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Is your idea of a good time sitting around with your friends, debating your all-time favorite Christian Contemporary songs? Me neither. However, when I came across the new book, “100 Greatest Songs In Christian Music: The Stories Behind the Music That Changed Our Lives Forever,” by CCM Magazine, I must admit, I was intrigued.

The book, which includes interesting profiles and short facts about the songs (chosen by Christian music executives and 2,500 Christian music fans) and the artists who popularized them, as well as cool sidebar lists such as “Songs About the End,” “Quiet Little Songs That Pack a Punch,” and “15 Incredible Songs You May Never Have Heard Of,” was both entertaining and informative and would make a great primer for someone just getting into Christian music–or for someone like me, who knows about the new stuff, but not so much about the old.

Some predictable, yet deeply deserved, picks made it to the list, most likely due to the songs’ success in the mainstream market, ie: “Alive,” by POD (#76), “Flood,” by Jars of Clay (#7), “I Can Only Imagine,” by MercyMe (#4), and “Dare You to Move,” by Switchfoot (#50). And, of course, CCM greats, Amy Grant, Michael W. Smith, Sandi Patti, and Steven Curtis Chapman had a number of their hit songs in the book, as did big names from all facets of Christian music, ranging from pop, rock, hip-hop, inspirational, and more.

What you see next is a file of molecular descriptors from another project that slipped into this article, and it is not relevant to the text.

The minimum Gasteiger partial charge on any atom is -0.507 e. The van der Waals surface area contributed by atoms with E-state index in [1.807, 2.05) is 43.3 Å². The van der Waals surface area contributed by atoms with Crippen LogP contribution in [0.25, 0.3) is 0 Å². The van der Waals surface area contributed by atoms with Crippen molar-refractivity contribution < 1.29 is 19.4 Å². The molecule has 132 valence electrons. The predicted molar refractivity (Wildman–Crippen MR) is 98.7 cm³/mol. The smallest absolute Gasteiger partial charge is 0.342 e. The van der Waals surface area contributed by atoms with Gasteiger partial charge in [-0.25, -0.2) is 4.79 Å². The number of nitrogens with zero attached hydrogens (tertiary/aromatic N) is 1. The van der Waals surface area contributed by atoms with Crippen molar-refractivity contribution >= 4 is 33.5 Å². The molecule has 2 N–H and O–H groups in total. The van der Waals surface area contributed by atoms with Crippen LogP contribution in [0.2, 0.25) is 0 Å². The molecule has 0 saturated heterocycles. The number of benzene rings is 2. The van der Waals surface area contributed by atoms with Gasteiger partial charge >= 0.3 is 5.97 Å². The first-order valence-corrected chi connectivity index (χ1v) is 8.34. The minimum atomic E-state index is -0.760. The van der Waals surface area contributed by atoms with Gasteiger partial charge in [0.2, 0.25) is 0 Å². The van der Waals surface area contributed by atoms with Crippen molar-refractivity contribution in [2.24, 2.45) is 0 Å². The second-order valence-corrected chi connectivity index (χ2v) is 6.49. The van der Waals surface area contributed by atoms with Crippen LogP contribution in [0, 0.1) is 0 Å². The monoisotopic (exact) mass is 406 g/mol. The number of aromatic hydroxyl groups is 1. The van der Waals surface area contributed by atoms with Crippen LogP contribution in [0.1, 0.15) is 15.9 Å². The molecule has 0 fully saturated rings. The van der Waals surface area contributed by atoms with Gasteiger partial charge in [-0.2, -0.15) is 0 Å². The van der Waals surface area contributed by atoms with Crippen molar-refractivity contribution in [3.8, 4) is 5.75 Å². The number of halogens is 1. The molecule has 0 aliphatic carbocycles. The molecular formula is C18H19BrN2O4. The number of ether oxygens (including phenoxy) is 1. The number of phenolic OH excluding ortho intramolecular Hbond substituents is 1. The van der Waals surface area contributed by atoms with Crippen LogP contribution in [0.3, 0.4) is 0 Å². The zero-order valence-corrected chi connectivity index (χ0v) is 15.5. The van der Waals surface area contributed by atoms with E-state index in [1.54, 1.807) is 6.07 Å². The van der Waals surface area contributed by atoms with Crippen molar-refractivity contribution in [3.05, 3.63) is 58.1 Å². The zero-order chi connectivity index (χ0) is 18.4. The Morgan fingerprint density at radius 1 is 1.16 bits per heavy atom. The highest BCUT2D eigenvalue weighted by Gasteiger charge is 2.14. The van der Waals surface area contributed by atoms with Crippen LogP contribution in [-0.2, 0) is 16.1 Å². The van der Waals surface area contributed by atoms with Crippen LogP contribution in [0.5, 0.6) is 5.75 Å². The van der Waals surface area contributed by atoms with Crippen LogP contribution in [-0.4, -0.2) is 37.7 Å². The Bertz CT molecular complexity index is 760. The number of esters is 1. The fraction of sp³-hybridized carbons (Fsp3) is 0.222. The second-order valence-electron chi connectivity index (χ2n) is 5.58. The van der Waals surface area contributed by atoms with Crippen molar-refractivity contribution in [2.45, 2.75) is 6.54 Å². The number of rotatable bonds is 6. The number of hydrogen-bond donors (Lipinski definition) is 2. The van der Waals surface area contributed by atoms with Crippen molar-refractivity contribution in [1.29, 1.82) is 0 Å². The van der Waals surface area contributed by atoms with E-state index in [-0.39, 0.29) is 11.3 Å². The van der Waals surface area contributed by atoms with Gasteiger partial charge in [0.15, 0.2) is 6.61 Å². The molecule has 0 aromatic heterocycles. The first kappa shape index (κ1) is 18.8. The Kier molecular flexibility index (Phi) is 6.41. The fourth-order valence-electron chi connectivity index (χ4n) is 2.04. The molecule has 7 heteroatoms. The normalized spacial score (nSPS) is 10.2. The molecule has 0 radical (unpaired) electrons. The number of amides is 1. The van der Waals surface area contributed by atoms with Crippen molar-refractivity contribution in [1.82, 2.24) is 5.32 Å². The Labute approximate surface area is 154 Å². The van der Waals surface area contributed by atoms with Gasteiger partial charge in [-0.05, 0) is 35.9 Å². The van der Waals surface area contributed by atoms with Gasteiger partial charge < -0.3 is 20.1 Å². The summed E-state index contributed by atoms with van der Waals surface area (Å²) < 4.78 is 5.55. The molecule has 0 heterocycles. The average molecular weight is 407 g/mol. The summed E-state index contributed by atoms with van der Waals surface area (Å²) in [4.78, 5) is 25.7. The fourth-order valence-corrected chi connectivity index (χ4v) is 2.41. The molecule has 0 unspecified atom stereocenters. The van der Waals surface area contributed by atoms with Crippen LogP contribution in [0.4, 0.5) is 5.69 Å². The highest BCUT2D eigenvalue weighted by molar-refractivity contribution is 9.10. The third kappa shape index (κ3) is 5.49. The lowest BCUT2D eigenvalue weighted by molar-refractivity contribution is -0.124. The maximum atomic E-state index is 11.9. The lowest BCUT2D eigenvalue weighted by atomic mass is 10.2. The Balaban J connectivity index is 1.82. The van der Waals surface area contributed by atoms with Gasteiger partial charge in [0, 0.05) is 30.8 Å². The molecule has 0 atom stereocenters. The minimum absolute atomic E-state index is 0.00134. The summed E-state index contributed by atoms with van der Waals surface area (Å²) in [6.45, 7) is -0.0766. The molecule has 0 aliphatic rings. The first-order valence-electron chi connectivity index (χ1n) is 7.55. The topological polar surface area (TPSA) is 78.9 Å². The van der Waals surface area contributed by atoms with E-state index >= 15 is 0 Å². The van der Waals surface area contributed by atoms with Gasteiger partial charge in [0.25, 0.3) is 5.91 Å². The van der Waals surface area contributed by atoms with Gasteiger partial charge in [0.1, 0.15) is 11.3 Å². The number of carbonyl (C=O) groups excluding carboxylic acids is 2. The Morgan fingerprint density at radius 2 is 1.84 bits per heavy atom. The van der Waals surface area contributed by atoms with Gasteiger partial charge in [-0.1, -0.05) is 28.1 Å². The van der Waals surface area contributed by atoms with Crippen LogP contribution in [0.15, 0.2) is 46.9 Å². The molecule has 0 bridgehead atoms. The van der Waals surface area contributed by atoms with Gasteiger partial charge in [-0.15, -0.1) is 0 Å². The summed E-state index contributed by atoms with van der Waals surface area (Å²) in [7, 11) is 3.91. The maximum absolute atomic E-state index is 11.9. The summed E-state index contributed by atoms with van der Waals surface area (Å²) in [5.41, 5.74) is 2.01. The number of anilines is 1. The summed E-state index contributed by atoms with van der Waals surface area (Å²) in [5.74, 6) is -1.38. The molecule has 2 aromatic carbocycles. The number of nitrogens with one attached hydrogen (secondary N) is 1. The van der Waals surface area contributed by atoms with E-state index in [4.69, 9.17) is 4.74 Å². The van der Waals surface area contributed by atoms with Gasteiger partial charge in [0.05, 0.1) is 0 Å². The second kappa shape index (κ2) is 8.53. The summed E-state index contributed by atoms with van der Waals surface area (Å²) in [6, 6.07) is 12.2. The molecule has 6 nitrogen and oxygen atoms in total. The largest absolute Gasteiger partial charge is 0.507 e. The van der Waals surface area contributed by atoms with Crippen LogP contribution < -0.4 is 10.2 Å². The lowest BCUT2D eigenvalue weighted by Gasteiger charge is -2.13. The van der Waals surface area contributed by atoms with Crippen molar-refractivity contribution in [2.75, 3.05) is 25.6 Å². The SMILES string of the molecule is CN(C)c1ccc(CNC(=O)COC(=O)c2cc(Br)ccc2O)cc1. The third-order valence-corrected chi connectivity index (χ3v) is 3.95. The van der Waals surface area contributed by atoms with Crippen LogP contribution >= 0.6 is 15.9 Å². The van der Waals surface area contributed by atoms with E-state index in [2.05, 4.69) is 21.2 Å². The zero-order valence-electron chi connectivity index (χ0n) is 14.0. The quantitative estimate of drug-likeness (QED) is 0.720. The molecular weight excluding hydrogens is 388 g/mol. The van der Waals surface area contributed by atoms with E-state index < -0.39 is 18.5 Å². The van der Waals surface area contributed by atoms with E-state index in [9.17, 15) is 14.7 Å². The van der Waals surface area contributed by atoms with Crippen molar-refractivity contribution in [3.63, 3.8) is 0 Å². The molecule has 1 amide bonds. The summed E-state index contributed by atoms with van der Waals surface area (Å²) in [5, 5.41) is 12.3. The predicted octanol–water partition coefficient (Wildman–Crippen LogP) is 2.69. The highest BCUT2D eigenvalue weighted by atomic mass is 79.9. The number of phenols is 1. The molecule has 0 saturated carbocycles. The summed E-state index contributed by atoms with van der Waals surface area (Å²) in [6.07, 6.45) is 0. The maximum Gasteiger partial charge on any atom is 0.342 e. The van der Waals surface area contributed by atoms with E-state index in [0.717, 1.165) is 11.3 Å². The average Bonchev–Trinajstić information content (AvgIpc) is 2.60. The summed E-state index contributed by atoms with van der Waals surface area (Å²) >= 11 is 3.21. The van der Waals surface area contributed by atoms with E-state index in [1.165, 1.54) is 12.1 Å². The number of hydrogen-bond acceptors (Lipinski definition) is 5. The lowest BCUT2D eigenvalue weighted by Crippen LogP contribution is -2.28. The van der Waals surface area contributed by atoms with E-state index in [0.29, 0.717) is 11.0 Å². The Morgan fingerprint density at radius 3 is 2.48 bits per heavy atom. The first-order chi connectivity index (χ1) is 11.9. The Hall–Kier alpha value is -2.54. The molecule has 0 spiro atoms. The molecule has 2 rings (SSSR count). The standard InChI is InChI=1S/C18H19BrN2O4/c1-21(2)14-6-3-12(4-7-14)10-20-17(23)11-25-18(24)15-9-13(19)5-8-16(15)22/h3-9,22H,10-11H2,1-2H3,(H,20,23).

One of the more surprising picks I came across was the single “To Hell With the Devil,” (off the album of the same name) by the band Stryper, whose name is an acronym which stands for Salvation Through Redemption Yielding Peace, Encouragement, and Righteousnes. Stryper was the first group to popularize the Christian metal genre and looked like most of the typical 80s metal bands–high hairsprayed hair, tight spandex stage outfits (theirs was yellow and black), makeup, and a high-pitched, screaming lead singer (Michael Sweet).

Although “To Hell With the Devil” is still revered by fans of Christian (and secular) metal as a classic, I didn’t think CCM Magazine would be so cool as to give such high recognition to not only Stryper, but to Christian metal in general. It seems the harder the music–no matter what its message–the higher the likelihood that religious conservatives are going to label the music as Satanic, which is, of course, what happened with Stryper. It’s good to know CCM Magazine turned a deaf ear to such nonsense.

Besides, you’ve really got to love a band that, along with drumsticks and guitar picks, tosses Bibles into the hands of their head-banging audience.

So what Christian songs would be at the top of your “100 Greatest” list?

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